The above implies that a single grain layer is evacuated from the drying chamber in time $Δ t$. The first grain layer (i = 1) is removed in the counter-flow mode, which can be described with the below Dependency (18):
${ ( ∀ j ∈ < 2 , J > ∧ ∀ i = I ) [ ( u 0 i j = u 0 ) ∧ ( T g 0 i j = T g 0 ) ] ( ∀ j ∈ < 2 , J > ∧ ∀ i ∈ < 1 , ( I − 1 ) > ) [ ( u 0 i j = u ( i + 1 ) ( j − 1 ) ) ∧ ( T g 0 i j = T g ( i + 1 ) ( j − 1 ) ) ]$
The last grain layer (i = I) is removed in the parallel-flow mode, and the corresponding equation is Equation (19):
${ ( ∀ j ∈ < 2 , J > ∧ ∀ i = 1 ) [ ( u 0 i j = u 0 ) ∧ ( T g 0 i j = T g 0 ) ] ( ∀ j ∈ < 2 , J > ∧ ∀ i ∈ < 2 , I > ) [ ( u 0 i j = u ( i − 1 ) ( j − 1 ) ) ∧ ( T g 0 i j = T g ( i − 1 ) ( j − 1 ) ) ]$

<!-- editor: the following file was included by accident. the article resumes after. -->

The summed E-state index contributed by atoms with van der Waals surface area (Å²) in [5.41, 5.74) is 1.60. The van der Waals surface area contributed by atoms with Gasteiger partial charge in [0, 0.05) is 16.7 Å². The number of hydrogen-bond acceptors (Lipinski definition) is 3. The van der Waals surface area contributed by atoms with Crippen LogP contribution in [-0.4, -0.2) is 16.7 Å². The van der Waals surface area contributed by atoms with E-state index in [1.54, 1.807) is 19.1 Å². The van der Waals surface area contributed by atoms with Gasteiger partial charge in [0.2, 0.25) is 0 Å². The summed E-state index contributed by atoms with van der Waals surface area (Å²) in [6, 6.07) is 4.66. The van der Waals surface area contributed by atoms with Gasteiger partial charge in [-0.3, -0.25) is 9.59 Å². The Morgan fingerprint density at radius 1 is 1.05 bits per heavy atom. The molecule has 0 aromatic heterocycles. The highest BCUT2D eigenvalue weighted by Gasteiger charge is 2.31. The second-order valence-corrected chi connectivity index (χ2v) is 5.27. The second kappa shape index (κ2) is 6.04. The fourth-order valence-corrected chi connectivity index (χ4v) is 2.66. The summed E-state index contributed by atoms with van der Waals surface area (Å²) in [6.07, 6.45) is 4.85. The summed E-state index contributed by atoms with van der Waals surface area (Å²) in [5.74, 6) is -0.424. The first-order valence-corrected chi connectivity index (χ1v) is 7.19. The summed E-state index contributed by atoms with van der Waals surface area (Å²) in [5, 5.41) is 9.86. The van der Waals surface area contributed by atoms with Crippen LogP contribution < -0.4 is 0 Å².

Continuous-flow dryers have been designed for processing the grain of all cereal species, corn, oilseed crops, and legumes, which is directly consumed, processed into feed, or used for sowing. During the drying process, grain is circulated in tower dryers until the required moisture content (set indirectly) is achieved, regardless of its initial moisture content. Continuous grain flow and grain mixing in the drying chamber will lead to changes in the presented equations and algorithms. In a batch dryer, Equation (16) should be replaced with Formulas (17) and (18), and the following modifications should be introduced:
${ Δ t = V d r · ρ I J I · ( S g ′ + S i ′ + S w ′ ) ( ∀ j ∈ < 2 , J > ∧ ∀ i = I ) ⥂ [ ( u 0 i j = u 1 ( j − 1 ) ) ∧ ( T g 0 i j = T g 1 ( j − 1 ) ) ]$
In dryers operating in counter-flow mode (Equation (18)) $u 0$ and $T g 0$ should be substituted with the following expressions: